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3rd Igorot Cordillera BIMAAK Europe (ICBE) Consultation

5-8 May 2005

by Kristine Kawi

Back when I was a teenager in high school, I had a big lump at the back of my head. It was painful, and I kept wondering where I got it from.

I thought that maybe I bumped my head against a part of my bed while sleeping, but then I would probably have woken up, and would remember it. Or maybe, I just wasn’t sure.

Whatever the reason, I really wanted to get rid of the pain and discomfort it caused.

But it would just not disappear.

I had heard of a faith healer inBab-bey, who appeared to be most respected and prominent in the area. She was an old woman calledIkitFakukad. Such was her reputation that even foreigners came to see her, and be healed by her.

So one day, I decided to visit her, hoping she could help me. At that time, I was totally unaware of what faith healing orsup-okconsisted in, of why, how and when these were appropriate methods, and did not know either about any of the related traditions. My elders certainly knew that well, but not me.

When I reached Ikit Fakukad’s place, she invited me to come in, and asked me to sit. She asked me a few questions, examined my lump, and soon started a healing ritual.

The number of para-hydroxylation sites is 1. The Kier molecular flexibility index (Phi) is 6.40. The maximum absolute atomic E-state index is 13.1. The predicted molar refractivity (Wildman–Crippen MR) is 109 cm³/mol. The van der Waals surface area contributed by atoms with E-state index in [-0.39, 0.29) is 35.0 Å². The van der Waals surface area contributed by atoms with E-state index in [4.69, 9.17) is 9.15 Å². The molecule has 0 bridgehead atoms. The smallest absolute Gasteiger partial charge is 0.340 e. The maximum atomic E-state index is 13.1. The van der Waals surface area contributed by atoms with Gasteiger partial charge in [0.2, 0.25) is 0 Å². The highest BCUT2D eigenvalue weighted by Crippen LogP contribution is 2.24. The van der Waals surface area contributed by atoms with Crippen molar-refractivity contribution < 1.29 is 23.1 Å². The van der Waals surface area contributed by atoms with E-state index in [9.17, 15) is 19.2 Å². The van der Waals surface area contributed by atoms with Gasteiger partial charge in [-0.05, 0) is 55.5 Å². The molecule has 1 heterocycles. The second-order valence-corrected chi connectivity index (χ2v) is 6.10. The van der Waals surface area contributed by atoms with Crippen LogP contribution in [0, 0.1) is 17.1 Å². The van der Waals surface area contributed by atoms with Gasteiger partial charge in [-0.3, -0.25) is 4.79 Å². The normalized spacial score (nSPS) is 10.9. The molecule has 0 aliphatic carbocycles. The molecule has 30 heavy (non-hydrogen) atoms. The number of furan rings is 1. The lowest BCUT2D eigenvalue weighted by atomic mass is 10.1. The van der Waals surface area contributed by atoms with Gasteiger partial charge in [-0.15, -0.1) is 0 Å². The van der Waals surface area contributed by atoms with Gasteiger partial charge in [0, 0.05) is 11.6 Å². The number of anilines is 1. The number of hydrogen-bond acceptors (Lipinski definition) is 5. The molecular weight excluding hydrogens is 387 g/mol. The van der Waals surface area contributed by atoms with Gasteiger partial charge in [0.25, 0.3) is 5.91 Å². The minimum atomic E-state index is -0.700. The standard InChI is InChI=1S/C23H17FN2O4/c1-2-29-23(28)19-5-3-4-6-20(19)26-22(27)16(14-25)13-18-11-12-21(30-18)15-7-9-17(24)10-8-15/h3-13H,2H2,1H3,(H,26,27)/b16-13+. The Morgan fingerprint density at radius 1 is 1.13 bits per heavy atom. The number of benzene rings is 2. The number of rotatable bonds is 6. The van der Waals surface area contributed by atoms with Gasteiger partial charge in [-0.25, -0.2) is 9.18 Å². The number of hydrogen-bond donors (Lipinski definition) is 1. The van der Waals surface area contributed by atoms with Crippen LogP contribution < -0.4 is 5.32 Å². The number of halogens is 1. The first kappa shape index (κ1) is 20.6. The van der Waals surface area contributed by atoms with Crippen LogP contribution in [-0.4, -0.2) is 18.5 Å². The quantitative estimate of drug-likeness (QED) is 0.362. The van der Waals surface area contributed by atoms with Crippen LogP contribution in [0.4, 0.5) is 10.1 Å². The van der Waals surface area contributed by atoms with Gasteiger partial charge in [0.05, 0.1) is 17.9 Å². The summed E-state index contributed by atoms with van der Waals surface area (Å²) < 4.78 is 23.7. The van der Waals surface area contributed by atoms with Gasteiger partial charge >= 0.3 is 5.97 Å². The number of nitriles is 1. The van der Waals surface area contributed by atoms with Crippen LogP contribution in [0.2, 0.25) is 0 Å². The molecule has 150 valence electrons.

While continuously massaging the lump and keeping her hands on my head, she bent forward to her waist from a sitting position, then cried, and sneezed, and finally got back to her sitting position. She repeated this ritual for several times, and it took me a while to understand that the crying and sneezing were actually key to the whole healing process.

Having massaged my head and rubbed the lump with oil for a long time, alternatively sitting, then going on her knees to cry and sneeze, she came to stop to show the ritual was finished.

Then, she declared that my lump was due to my late grandfather visiting me and telling me off about something I have failed to do.

To my surprise and distress, my lump became extremely painful for all the rest of the day, far more than it had ever been before. And I wondered whether it was actually healing.

However, the next day when I woke up, the lump stopped swelling and the pain had diminished. It soon completely healed without the need of any chemical medicine.

I told my mother about all this, and she asked whether I had brought Ikit Fakukad, a kilo of meat or oftinapa(smoked fish), as was expected.

Unfortunately, I had not; as I did not know that this was the practice. And I really regretted it. I realised that, despite her apparent healing powers, Ikit Fakukad never asked for money, but that I still should have brought her something for her services.

This is the tradition, which I am glad to know about today, but which I also wish I could have known before, as I would then have brought the missing kilo of tinapathat was probably expected from me.

Even today, I recount this story to my Western friends to their fascination. I have to stress that I am not a very superstitious person. But my story certainly happened

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